26 April 2005

I'm Puzzled

I’m hoping readers of Dissoi Blogoi can help me understand the portion of the following passage from the Republic which I’ve placed in bold type. (Btw, the link to Perseus is here.):

diomologhsa/meno/j g' e)/fhn e)gw/, kai\ a)namnh/saj u(ma=j ta/ t' e)n toi=j e)/mprosqen r(hqe/nta kai\ a)/llote h)/dh polla/kij ei)rhme/na.

[507b] ta\ poi=a; h)= d' o(/j.

polla\ kala/, h)=n d' e)gw/, kai\ polla\ a)gaqa\ kai\ e(/kasta ou(/twj ei)=nai/ fame/n te kai\ diori/zomen tw=| lo/gw|.

fame\n ga/r.

kai\ au)to\ dh\ kalo\n kai\ au)to\ a)gaqo/n, kai\ ou(/tw peri\ pa/ntwn a(\ to/te w(j polla\ e)ti/qemen, pa/lin au)= kat' i)de/an mi/an e(ka/stou w(j mia=j ou)/shj tiqe/ntej, o(\ e)/stin e(/kaston prosagoreu/omen.

e)/sti tau=ta.

kai\ ta\ me\n dh\ o(ra=sqai/ famen, noei=sqai d' ou)/, ta\j d' au)= i)de/aj noei=sqai me/n, o(ra=sqai d' ou)/.

panta/pasi me\n ou)=n.

Here are three translations. I can’t make much sense of any of them, or the Greek.


And again, we speak of a self-beautiful and of a good that is only and merely good, and so, in the case of all the things that we then posited as many, we turn about and posit each as a single idea or aspect, assuming it to be a unity and call it that which each really is.


And beauty itself and good itself and all the things that we thereby set down as many, reversing ourselves, we set down according to a single form of each, believing that there is but one, and call it “the being” of each.


We also say there is a beautiful itself and a good itself. And the same with all the things we then said were “many.” Applying the procedure in reverse, we relate them to a single form or character of each—since we believe it is single—and call it “what each is”.

My difficulties (or some of them):
1. I don’t understand which two procedures are mean to be the reverse of each other. Is it that Plato is presuming that applying the same word to many things is an operation which takes us from one thing to many? So the One Over Many is a kind of inverse operation of predication? Or is it that we couldn't have grouped many things in a single class without having engaged in an operation that is the inverse of the One Over Many?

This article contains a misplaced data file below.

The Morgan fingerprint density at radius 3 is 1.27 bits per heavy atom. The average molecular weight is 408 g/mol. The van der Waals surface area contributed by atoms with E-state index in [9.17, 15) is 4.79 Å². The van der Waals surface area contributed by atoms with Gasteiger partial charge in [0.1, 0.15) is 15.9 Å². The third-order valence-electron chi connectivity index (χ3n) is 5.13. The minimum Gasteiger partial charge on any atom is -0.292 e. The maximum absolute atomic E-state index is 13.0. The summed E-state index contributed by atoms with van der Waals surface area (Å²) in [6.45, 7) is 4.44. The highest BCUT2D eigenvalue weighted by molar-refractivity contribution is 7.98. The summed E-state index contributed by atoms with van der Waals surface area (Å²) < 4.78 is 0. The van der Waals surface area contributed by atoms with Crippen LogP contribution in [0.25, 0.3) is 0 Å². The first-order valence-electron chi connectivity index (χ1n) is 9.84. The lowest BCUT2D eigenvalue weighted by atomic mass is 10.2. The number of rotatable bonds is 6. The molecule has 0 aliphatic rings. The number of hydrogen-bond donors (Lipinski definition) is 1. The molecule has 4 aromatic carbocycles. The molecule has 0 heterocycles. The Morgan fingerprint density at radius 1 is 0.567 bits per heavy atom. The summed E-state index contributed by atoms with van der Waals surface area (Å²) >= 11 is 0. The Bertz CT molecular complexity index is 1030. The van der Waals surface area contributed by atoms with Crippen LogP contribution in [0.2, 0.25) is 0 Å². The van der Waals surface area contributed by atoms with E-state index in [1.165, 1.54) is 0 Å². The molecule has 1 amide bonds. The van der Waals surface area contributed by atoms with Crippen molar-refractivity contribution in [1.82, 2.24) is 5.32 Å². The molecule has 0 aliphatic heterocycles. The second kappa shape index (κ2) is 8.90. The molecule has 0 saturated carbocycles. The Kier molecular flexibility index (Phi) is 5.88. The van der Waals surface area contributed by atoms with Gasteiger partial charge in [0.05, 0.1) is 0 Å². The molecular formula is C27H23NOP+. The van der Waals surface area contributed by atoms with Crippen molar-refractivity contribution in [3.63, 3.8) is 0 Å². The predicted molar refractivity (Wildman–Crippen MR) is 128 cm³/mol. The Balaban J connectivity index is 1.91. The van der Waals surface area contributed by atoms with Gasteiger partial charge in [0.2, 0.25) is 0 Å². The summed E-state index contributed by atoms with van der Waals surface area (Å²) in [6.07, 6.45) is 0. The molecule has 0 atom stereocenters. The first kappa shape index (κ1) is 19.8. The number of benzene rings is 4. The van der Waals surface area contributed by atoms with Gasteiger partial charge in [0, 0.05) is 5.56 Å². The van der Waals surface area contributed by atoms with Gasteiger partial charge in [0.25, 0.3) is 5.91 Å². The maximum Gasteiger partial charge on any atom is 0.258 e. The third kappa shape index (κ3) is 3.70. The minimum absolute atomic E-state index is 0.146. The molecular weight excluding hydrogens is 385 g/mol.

2. How are we supposed to coordinate the two instances of ‘each’ here (e(ka/stou ... e(/kaston)? Is the first the kind or the class of many and the second the single form corresponding to that class? Or do the two instances indicate the same thing?

(Maybe there’s an easy answer to this. I don’t have any commentaries at hand, as I write this, except Nick White’s, which skips over the passage. But I figure that the passage is likely to be puzzling to others if it is to me and so worth discussing—not as experts, but as interested amateurs--and if someone posts something definitive on it, fine. Naturally I’ve been drawn to the passage by thinking about the One Over Many in Republic 10.596a, in connection with the TMA, and looking at this passage as intimating the same thing.)


Anonymous said...

That's my take on it:
1.we predicate "being" of the multiple things caught by our senses - beautiful things, good things - and of the ideas. First we posit them as being many things, then as being one thing.
2. Each of them, particular cases, are considered to be one (ex. each good thing considered as an instance of the good), and each of the single form we call that which is, reversing the order of reality.
Too easy? 

Posted by Anonymous

Anonymous said...

There is no need to read a mysterious "reverse procedure" into the Greek. That is not the best reading of "palin". "Palin au"is often in Attic just a pleonastic phrase signaling a continuation. See LSJ, where the meanings "in turn" or "again" are noted.
I read the sentence in question:
"There is Beauty Itself and Good Itself, and likewise in the case of all the things we had before reckoned as many, there is [ or 'we posit' ] in turn a single form of each, since we reckon it to be one, and we call it the being/essence of each."
The missing verbs are all copulas. Tithemi keeps roughly the same meaning. "Each" understands "each kind of thing".

Anonymous said...

I've downloaded splonic and can read all of the greek except what is in bold. Are any other mac users having this problem?

Anonymous said...

For the second anonymous, about palin au, that's LSJ. The exact Rep. 507b is quoted here:

2. to express contradiction, p. ereei gainsay, Il.9.56; p. ho ge lazeto muthon took back his word, unsaid it, 4.357; opp. alêthea eipein, Od.13.254; mêde tôi doxêi p. let no one think contrariwise, A.Th.1045: in Prose, contrariwise, Pl.Grg.482d; p. au Id.R.507b ; au . . p. Id.Ap.27d: in this sense sts. c. gen., to p. neotatos youth's opposite, Pi.O.10(11).87; chronou to p. the change of time, E.HF777(lyr.); cf. empalin.

The first anonymous.